3 Reasons Why Contact Centers Still Prefer On-Prem

Why Do Contact Centers Still Prefer On-Prem?

3 min read

Robin Gareiss

Robin Gareiss | February 15, 2023

I’ve always noted a disconnect between what’s presented at conferences or written in blogs — and what customer experience (CX) leaders tell me as we advise them or as they participate in research interviews about contact center architecture.

In the public square: “Companies are lining up to move their contact centers to the cloud!”

In the corporate war room, among some CX leaders: “Moving to the cloud makes no sense for us!”

Which one is right?

Both, but we don’t hear or read much about the latter. Most vendors have transformed their sales models to recurring, SaaS-based revenue. That was no small feat, so they want to publicize the value of that move.

Indeed, many companies have successfully moved their contact centers to the cloud. Our latest study shows that 29.5% of companies globally have moved to Contact Center as a Service (CCaaS, defined as public-cloud, multi-tenant platform). Another 21% have moved to a hosted/managed platform (defined as dedicated-instance, single-server platform owned and managed by a third party), according to Metrigy’s upcoming Customer Experience MetriCast global study of 1,531 companies.

If you’re doing the math, you’re probably already thinking, “Wait, those figures show that cloud contact centers make up slightly more than half of companies in the study.” Yep. And more than you may realize, remain on-premises: 21.5% own and operate their contact centers from their physical locations; 20.8% own and operate their on-premises contact center platforms with the dedicated-instance servers physically located at a third-party data center.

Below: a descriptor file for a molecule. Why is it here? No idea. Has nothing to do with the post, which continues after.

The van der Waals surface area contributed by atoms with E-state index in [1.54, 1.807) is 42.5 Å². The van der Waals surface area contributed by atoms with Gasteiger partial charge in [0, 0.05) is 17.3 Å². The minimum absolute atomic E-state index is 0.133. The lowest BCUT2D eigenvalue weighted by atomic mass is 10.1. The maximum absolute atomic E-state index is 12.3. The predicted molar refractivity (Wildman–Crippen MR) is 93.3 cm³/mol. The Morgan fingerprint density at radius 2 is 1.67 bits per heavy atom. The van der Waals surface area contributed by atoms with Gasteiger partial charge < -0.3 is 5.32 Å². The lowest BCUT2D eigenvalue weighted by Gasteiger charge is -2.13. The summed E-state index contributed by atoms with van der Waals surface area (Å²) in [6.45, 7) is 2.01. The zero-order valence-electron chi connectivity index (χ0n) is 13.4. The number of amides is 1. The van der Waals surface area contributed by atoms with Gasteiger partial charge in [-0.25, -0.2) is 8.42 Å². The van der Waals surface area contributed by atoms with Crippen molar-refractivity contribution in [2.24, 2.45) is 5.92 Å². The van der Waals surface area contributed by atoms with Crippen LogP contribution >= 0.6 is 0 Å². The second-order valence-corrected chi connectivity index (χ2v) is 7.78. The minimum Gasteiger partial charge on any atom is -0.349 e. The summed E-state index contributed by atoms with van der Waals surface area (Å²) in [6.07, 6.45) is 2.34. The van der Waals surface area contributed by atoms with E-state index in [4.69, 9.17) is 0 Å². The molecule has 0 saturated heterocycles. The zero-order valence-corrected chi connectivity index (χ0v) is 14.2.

Even more interesting, 48.2% of companies now using cloud-based platforms (either CCaaS or hosted/managed cloud dedicated servers) are changing, planning to change, or evaluating a shift in providers by 2024. Among those, 14.1% are doing so because they are returning to on-premises platforms.

Architectural Drivers

We’ve all heard plenty about the value of cloud in various applications ranging from contact center to collaboration to CRM to artificial intelligence. You can spin up an out-of-the-box app very quickly, scale up and down based on business spikes and slowdowns, shift focus from keeping the lights on to strategically using the services, etc.

So, what’s causing companies to stay on-premises — or return to on-premises after riding the cloud wave, only to sink underwater? We asked these questions in our Customer Engagement Transformation 2022-23 global research study of 724 companies.

Let’s start with why CX leaders who are on-premises are staying there — either fully or partially. Sometimes, we see organizations adding cloud contact center licenses for remote workers but keeping the core on-premises platform. In other cases, they are adding cloud-based apps over-the-top of their on-premises platform. When research participants were asked why they were staying on-premises, the driving reasons were reliability (45.9%) and security (41.4%).